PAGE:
Though Raku is inherently a Japanese art form, it traces its early roots all the way to Imperial China. It is said that Raku wares were inspired by the Sancai wares that were popular and mass-produced in 16th Century Ming Dynasty China, mostly depicted with the three colors of amber, green, and creamy off-white. Sancai wares were often associated as decorations or Tomb Guardians for Chinese nobility and originated from the Tang Dynasty in the first millennium. Think of the Terracotta Army, which was based on the same ritualistic funeral art.
Sometime during the late 16th Century, the production of colorful pottery based on the Sancai glazing technique came to be around the Kyoto area of Japan, which led to the predecessor of the Raku technique, Sasaki Chōjirō, who was one of the practitioners of the time. It was also found that Chōjirō’s father, Ameya, was originally from China and brought the Sancai techniques from his native country.
With the support of his close companion and the tea master of Oda Nobunaga, Sen no Rikyū, Chōjirō adapted the Sancai technique into the traditional Japanese Raku technique, producing ceramic tea bowls with alluring hues and designs. Sen no Rikyū was also extremely influential in the politics of the era due to the importance of tea ceremonies during Japanese political exchanges in the Warring States or Sengoku Period of Japan and was one of the main reasons why Raku pottery was popularized.
It was then that the principle held by Sen no Rikyū of the chanoyu or the Japanese "Way of Tea", was combined with Chōjirō’s artistic inclinations. Sen no Rikyū created the art of Wabi-cha, that is to focus on some key aspects of the tea ceremony which are “simplicity, directness of approach, and honesty or truth to oneself”. He also popularized the aesthetics of Wabi-sabi to mean taking pleasure in the imperfect, impermanent, and incomplete nature.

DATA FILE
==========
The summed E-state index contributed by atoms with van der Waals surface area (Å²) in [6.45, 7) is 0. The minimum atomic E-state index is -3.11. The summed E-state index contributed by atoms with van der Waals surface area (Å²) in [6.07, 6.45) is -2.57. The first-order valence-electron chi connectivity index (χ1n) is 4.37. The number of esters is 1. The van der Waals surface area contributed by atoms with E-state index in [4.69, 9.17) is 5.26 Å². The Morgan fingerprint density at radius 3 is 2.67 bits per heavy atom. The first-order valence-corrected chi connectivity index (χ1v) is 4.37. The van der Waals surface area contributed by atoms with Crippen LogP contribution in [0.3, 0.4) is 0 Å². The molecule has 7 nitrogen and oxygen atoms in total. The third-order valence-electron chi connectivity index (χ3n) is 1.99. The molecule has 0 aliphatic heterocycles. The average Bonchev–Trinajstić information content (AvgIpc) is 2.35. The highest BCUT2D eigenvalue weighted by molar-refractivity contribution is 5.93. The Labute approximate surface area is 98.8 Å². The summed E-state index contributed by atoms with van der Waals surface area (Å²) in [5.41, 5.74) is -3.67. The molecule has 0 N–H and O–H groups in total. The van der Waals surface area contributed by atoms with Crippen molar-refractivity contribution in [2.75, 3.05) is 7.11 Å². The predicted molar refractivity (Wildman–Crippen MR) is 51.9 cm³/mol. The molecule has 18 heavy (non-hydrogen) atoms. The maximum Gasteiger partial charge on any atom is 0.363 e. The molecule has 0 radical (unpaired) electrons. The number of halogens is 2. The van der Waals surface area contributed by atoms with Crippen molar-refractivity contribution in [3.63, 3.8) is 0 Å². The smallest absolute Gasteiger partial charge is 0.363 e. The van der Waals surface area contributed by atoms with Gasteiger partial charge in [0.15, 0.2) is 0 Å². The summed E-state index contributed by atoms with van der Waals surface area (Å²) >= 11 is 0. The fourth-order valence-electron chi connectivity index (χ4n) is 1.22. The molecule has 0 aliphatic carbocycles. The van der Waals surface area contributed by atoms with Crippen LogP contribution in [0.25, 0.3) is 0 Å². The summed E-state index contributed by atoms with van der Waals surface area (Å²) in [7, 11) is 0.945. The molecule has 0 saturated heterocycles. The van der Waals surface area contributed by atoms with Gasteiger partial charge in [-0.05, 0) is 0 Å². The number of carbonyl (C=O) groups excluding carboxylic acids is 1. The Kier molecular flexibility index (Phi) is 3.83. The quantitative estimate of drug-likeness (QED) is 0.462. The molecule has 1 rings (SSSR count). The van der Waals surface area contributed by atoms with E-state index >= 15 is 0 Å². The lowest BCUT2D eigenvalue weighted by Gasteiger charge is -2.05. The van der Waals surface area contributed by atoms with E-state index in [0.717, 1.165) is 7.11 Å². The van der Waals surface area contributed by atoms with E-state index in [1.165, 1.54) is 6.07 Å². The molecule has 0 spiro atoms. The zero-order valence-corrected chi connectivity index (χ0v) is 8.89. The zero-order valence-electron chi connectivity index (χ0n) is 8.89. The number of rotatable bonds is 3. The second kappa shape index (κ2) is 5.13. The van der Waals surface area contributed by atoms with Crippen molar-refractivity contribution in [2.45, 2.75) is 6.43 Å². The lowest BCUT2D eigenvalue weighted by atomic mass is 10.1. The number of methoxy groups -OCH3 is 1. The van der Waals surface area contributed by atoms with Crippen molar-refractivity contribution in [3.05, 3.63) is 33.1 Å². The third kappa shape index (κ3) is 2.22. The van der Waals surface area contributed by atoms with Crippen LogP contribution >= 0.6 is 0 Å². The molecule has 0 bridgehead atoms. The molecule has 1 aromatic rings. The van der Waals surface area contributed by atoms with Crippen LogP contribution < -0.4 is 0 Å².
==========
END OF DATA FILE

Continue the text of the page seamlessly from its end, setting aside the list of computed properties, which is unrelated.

When melded with the Raku technique, it produced Raku wares that embodied the values of Sen no Rikyū, creating sublime and masterful works of art. Warlord Toyotomi Hideyoshi, the successor of Oda Nobunaga and the second "Great Unifier" of Japan was so impressed with the creations, that he imparted Chōjirō's successor a golden emblem with the kanji character for Raku, meaning “pleasure”, which was adopted by the Chōjirō family, thereby cementing the legacy of the Raku family and the Raku artform.
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